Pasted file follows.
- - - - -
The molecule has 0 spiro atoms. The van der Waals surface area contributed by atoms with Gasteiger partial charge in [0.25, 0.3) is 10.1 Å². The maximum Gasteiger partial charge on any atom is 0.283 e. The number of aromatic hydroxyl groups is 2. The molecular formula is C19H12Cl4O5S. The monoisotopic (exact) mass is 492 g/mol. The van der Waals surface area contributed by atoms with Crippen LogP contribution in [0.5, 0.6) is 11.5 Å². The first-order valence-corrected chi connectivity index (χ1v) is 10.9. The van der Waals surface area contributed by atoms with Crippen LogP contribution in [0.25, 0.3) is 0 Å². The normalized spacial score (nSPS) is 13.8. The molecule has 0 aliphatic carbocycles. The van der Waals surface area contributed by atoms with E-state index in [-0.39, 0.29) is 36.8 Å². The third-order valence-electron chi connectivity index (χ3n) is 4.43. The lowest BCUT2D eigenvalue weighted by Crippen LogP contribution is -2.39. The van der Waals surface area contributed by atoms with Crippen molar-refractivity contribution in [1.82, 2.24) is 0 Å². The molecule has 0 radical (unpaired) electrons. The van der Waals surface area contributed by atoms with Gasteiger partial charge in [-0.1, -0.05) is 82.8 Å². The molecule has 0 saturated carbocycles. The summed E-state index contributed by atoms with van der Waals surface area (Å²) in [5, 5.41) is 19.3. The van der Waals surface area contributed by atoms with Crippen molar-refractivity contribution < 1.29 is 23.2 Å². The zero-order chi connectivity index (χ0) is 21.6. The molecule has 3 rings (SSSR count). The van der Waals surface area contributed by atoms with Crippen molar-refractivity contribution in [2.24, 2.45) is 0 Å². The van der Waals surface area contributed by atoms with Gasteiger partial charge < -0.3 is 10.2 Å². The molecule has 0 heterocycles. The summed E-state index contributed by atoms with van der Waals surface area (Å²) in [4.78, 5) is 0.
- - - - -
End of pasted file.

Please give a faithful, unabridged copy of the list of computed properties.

The molecule has 0 spiro atoms. The van der Waals surface area contributed by atoms with Gasteiger partial charge in [0.25, 0.3) is 10.1 Å². The maximum Gasteiger partial charge on any atom is 0.283 e. The number of aromatic hydroxyl groups is 2. The molecular formula is C19H12Cl4O5S. The monoisotopic (exact) mass is 492 g/mol. The van der Waals surface area contributed by atoms with Crippen LogP contribution in [0.5, 0.6) is 11.5 Å². The first-order valence-corrected chi connectivity index (χ1v) is 10.9. The van der Waals surface area contributed by atoms with Crippen LogP contribution in [0.25, 0.3) is 0 Å². The normalized spacial score (nSPS) is 13.8. The molecule has 0 aliphatic carbocycles. The van der Waals surface area contributed by atoms with E-state index in [-0.39, 0.29) is 36.8 Å². The third-order valence-electron chi connectivity index (χ3n) is 4.43. The lowest BCUT2D eigenvalue weighted by Crippen LogP contribution is -2.39. The van der Waals surface area contributed by atoms with Crippen molar-refractivity contribution in [1.82, 2.24) is 0 Å². The molecule has 0 radical (unpaired) electrons. The van der Waals surface area contributed by atoms with Gasteiger partial charge in [-0.1, -0.05) is 82.8 Å². The molecule has 0 saturated carbocycles. The summed E-state index contributed by atoms with van der Waals surface area (Å²) in [5, 5.41) is 19.3. The van der Waals surface area contributed by atoms with Crippen molar-refractivity contribution < 1.29 is 23.2 Å². The zero-order chi connectivity index (χ0) is 21.6. The molecule has 3 rings (SSSR count). The van der Waals surface area contributed by atoms with Crippen molar-refractivity contribution in [2.24, 2.45) is 0 Å². The van der Waals surface area contributed by atoms with Gasteiger partial charge < -0.3 is 10.2 Å². The molecule has 0 heterocycles. The summed E-state index contributed by atoms with van der Waals surface area (Å²) in [4.78, 5) is 0.